Scandal-hit German carmaker VW looks likely to slash thousands of office jobs in its home country. The measure will be part of a larger savings program as litigation and compensation costs keep hitting the company.
VW insiders told Reuters on Thursday that the carmaker was planning to cut about 3,000 office jobs in Germany by the end of 2017 as the company strove to offset the costs of its emissions test-rigging scandal.
VW employs about 120,000 workers at its western German plants and its financial services division, with about a third of those being office positions.
"The Volkswagen brand has initiated an efficiency program that is affecting all areas, including personnel costs," VW said in a statement.
The company also aims to shed hundreds of temporary jobs and cease unprofitable models in a bid to reduce costs in the wake of its pollution scandal.
Software in the crosshairs
AFP news agency reported Thursday VW's diesel engine manipulations had been bigger than originally thought.
Citing journalists from Germany's NDR and WDR public TV networks and the "Süddeutsche Zeitung" daily newspaper, the agency said engine-controlling software manipulations were stepped up even after the Californian clean air agency, CARB, had started noticing VW's emissions irregularities.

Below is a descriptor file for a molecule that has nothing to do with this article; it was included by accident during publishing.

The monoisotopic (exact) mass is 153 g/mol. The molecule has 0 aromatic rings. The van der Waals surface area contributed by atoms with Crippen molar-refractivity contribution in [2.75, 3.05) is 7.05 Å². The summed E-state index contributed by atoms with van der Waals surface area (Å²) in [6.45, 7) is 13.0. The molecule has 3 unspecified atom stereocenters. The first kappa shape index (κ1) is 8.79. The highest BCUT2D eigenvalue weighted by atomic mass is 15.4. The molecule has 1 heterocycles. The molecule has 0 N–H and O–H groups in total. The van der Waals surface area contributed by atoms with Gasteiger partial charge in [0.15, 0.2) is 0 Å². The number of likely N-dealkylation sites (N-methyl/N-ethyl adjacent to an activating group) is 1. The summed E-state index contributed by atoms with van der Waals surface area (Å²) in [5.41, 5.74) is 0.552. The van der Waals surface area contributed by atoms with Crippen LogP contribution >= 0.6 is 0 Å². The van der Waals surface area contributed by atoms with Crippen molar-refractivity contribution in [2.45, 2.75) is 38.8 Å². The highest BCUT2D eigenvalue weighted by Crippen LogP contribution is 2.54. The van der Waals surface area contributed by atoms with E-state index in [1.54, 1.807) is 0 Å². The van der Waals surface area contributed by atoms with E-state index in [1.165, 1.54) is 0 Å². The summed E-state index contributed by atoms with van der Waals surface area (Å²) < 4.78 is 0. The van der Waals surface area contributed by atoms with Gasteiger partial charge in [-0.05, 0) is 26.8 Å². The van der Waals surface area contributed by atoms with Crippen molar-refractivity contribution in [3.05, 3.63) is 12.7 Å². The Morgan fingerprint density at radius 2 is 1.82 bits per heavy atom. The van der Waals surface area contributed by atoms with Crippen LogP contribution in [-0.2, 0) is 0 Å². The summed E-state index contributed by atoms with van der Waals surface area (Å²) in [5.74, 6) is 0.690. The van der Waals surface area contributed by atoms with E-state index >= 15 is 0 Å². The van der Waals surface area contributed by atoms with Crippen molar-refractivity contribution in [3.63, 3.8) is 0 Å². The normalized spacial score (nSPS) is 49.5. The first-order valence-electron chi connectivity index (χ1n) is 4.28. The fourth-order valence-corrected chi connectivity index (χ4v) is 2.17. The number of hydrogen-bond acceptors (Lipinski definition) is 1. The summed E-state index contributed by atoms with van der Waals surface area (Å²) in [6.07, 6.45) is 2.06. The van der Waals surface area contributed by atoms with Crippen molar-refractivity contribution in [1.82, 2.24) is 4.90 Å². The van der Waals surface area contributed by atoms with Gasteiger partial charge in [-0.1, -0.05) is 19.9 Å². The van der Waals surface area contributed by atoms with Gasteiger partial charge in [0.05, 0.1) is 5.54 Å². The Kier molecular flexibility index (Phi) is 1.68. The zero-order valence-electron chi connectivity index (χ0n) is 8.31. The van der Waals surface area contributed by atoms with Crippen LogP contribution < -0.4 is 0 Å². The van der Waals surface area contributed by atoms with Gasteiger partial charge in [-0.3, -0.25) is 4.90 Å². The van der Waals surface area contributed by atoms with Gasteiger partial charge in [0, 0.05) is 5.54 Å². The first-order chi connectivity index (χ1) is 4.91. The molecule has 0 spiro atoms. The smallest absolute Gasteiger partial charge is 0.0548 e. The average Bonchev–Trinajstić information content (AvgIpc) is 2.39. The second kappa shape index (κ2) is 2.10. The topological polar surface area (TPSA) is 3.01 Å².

VW updated its test-rigging software, they said, making it even more sophisticated and enabling it to better identify whether cars were on the road or being tested in the lab.
The report by the journalists suggested that VW engineers improved the software above all to make sure cars did not switch to the lab-testing mode by mistake while being on the road as such a switch caused soot particle filters to wear themselves out much faster.
hg/cjc (Reuters, AFP, dpa)